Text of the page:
Singapore regulator slaps disgraced bankers with hefty bans
Singapore’s banking regulator has barred two convicted bankers from participating in financial advisory services for a combined 35 years, as its Australian counterpart announced similar action.
The Monetary Authority of Singapore (MAS) published the prohibition orders on 8 May, taking effect four days prior.
Jagdish Kale Purushottam, a former private banker at Barclays in Singapore, received a 25-year ban on providing any financial advisory service, becoming a director or shareholder of any financial advisory firm or performing any regulated financial activity.
MAS also barred former bank relationship manager Liaw Tick Kwan, who worked at DBS Bank, from participating in the same activities for a period of 10 years.
GBRR contacted MAS to establish if either individual will contest the bans, but did not immediately receive a response.
“MAS has taken action to exclude these individuals from the financial industry, as they have abused the trust of their customers or employers for personal gain,” said Loo Siew Yee, MAS’s assistant managing director for policy, payments and financial crime.
“We will not hesitate to impose prohibition orders of significant duration where the misconduct is particularly serious,” she added.
Kale is currently serving a 13-year prison sentence in Singapore after pleading guilty to 20 forgery and cheating-related charges last year. Anand Nalachandran, formerly of Singaporean firm TSMP and now a senior director at Forte Law, was counsel to Kale during those proceedings.
Prior to joining Barclays in February 2010, Kale worked at UBS Singapore where he was the relationship manager for Red Oak, an investment vehicle for India’s Mehta family, owners of Indian-Belgian diamond manufacturer Rosy Blue.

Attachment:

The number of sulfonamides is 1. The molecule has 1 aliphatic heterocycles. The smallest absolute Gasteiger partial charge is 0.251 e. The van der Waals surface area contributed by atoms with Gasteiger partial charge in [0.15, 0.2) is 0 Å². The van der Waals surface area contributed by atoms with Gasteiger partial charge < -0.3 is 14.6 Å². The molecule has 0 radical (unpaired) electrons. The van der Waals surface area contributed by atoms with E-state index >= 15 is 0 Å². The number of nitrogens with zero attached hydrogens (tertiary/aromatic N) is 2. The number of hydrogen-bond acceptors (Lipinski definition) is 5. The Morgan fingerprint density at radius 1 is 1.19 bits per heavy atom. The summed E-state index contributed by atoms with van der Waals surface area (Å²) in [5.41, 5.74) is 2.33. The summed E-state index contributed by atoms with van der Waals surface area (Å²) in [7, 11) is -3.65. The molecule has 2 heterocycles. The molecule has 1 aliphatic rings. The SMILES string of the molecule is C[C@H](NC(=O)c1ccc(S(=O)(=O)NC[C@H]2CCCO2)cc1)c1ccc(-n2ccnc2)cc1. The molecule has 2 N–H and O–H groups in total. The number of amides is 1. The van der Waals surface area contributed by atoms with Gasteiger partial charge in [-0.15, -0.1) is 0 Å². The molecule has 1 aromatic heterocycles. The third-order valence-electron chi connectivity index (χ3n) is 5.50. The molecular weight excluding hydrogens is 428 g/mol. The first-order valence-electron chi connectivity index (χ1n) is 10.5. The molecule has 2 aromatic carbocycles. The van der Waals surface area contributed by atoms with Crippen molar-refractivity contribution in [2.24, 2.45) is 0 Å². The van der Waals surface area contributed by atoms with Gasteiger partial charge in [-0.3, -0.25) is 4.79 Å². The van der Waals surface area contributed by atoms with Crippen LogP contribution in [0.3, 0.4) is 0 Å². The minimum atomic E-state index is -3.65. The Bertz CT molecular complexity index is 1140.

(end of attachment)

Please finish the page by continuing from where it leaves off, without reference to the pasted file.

MAS alleges that after Red Oak discovered he had carried out unauthorised foreign exchange transactions using funds in its account in 2010, he agreed to pay it back S$14 million (US$10 million) to avoid legal proceedings.
After moving to Barclays, Kale went on to forge payment instructions and signatures to illegally transfer around US$10 million from the Barclays accounts of three different clients between 2010 and 2013 to repay his debts, MAS said.
It said to conceal the loss of funds from the accounts, Kale attempted to carry out unauthorised stock and foreign exchange transactions, which ultimately failed and cost Barclays a further US$10 million.
Singapore’s High Court ruled in a consent judgment that Kale would repay US$26 million back to Barclays. However, Singapore newspaper The Straits Times has reported that Kale paid out only approximately US$400,000 in restitution to Barclays. Barclays recouped US$4 million from Red Oak in a civil settlement, after filing litigation in the British Virgin Islands.
Former DBS banker Liaw was also jailed in 2019, for a term of three years and 10 months after pleading guilty to two counts of cheating that resulted in him stealing over US$200,000 from two retirees in 2013 and 2014.
One of the clients, Mr. Chin Tian Loke, gave Liaw details to an online banking account for him to carry out investments on his behalf, however Liaw accessed the account and proceeded to make several unauthorised transfers.
Liaw also deceived the same client into signing a blank cheque, claiming it was for the payment of a management fee. The banker switched to Standard Chartered Bank in 2014, where he carried over his fraudulent activities.
The banker used the funds for his own personal purchases, namely Cambodian real estate which was bought under his wife’s name.
According to a report in The Straits Times, Liaw is thought to have made partial restitution of more than S$24,000 (US$17,000) to Standard Chartered and over US$10,300 to Mr Chin.
In the Jagdish Kale Purushottam case
Ng Jean Ting
Counsel to Jagdish Kale Purushottam
Partner Anand Nalachandran
In the Liaw Tick Kwan case
Counsel to Liaw Tick Kwan
Kalidass Law Corporation
Partner Kalidass Murugaiyan
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